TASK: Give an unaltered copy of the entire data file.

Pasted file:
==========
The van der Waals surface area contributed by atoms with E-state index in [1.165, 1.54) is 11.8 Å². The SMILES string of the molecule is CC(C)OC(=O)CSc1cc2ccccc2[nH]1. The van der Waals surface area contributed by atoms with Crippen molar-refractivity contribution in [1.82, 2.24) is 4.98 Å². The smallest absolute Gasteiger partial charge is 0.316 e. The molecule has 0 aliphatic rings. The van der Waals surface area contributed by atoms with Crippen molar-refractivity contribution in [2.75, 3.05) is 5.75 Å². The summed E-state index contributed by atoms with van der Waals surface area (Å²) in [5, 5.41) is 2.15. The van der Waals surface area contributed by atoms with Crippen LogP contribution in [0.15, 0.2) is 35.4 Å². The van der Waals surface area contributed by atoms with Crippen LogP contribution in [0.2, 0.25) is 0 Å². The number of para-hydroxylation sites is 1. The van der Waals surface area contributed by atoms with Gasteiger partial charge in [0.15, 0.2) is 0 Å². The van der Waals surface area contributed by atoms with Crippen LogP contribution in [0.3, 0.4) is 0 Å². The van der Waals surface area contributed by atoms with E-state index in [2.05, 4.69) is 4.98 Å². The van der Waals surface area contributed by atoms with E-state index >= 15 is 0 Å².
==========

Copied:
The van der Waals surface area contributed by atoms with E-state index in [1.165, 1.54) is 11.8 Å². The SMILES string of the molecule is CC(C)OC(=O)CSc1cc2ccccc2[nH]1. The van der Waals surface area contributed by atoms with Crippen molar-refractivity contribution in [1.82, 2.24) is 4.98 Å². The smallest absolute Gasteiger partial charge is 0.316 e. The molecule has 0 aliphatic rings. The van der Waals surface area contributed by atoms with Crippen molar-refractivity contribution in [2.75, 3.05) is 5.75 Å². The summed E-state index contributed by atoms with van der Waals surface area (Å²) in [5, 5.41) is 2.15. The van der Waals surface area contributed by atoms with Crippen LogP contribution in [0.15, 0.2) is 35.4 Å². The van der Waals surface area contributed by atoms with Crippen LogP contribution in [0.2, 0.25) is 0 Å². The number of para-hydroxylation sites is 1. The van der Waals surface area contributed by atoms with Gasteiger partial charge in [0.15, 0.2) is 0 Å². The van der Waals surface area contributed by atoms with Crippen LogP contribution in [0.3, 0.4) is 0 Å². The van der Waals surface area contributed by atoms with E-state index in [2.05, 4.69) is 4.98 Å². The van der Waals surface area contributed by atoms with E-state index >= 15 is 0 Å².